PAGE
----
Five Important Safeguards for Cancer Survivors
A cancer diagnosis isn’t a reason to stop being vigilant when it comes to prevention. In fact, cancer patients have even more reason to be on guard, because they usually have a higher risk for infection or for developing other types of cancer. Here are five steps you can take to decrease that risk:
1) Improve your diet and increase your intake of plant-based foods (fruits, vegetables, whole grains, and legumes, including beans, chickpeas, and lentils).
Diet plays a big role in how your body fends off cancer and responds to treatment. The Men's Eating And Living (MEAL) study has shown that improving the diets of men with slow-growing prostate cancer reduces the likelihood that the disease will become more aggressive.
2) It’s more important than ever to stop smoking. If you smoke, stop.
Studies show that cancer treatment is less effective in active smokers, who often face longer healing times and a greater risk of infection compared with non-smokers.
RPCI’s Just Breathe program can help. Just Breathe offers behavioral counseling, medications to help you quit, and cessation support for all RPCI patients and their family members who smoke. For details, call 1-877-ASK-RPCI (1-877-275-7724).
3) Take cover from the sun.
Cancer patients who lose their hair during treatment can face special challenges in trying to avoid sun damage that can cause skin cancer. Even in winter, the sun’s ultraviolet rays are stronger than you might think — and reflection from the snow can cause unexpected burns.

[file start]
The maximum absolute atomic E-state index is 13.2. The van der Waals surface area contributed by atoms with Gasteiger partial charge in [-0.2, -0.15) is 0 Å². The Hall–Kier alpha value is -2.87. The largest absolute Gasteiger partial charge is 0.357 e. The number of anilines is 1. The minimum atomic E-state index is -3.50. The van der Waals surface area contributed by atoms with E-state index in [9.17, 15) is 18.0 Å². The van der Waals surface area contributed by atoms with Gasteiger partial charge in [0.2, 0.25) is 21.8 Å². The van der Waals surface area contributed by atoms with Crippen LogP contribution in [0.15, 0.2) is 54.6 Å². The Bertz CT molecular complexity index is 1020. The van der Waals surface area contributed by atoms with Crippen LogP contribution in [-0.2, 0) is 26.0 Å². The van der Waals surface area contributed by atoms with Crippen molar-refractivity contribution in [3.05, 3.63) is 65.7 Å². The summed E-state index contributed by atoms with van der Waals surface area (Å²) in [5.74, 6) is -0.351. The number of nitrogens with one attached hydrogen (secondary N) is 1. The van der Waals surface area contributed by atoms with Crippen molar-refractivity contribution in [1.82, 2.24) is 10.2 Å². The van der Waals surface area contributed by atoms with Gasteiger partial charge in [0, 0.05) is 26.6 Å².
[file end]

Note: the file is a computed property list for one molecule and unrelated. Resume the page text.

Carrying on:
“A broad-spectrum sunscreen with SPF of at least 30 should be applied to all sun-exposed areas,” says Ilene Rothman, MD, Department of Dermatology. “The sunscreen should be water-resistant and reapplied periodically as noted on the bottle.”
4) Find out whether you have an inherited risk of cancer.
Only about 5-10% of cancers are caused by inherited genetic mutations (abnormalities). Even if you already have cancer, an inherited mutation may mean you’re at risk of developing other primary cancers in the future, and that your relatives may also be at increased risk for cancer. Knowing about that risk could affect decisions about screening and treatment.
Roswell Park’s Clinical Genetics Service can help determine whether or not you are a candidate for genetic testing; identify the right type of genetic test and assist you in pursuing it; interpret and explain the results; and describe the options for managing any increased cancer risk you might have, based on the result of genetic testing.
If you’re concerned about whether or not you have an inherited cancer risk, the first step is to talk with your physician or contact RPCI’s Cancer Information Program (1-877-ASK-RPCI or 1-877-275-7724).
5) Stay active!
Exercise can increase the overall success of your treatment and decrease the chance that your cancer will recur. Be sure to talk with your doctor before changing your diet or starting a new exercise program.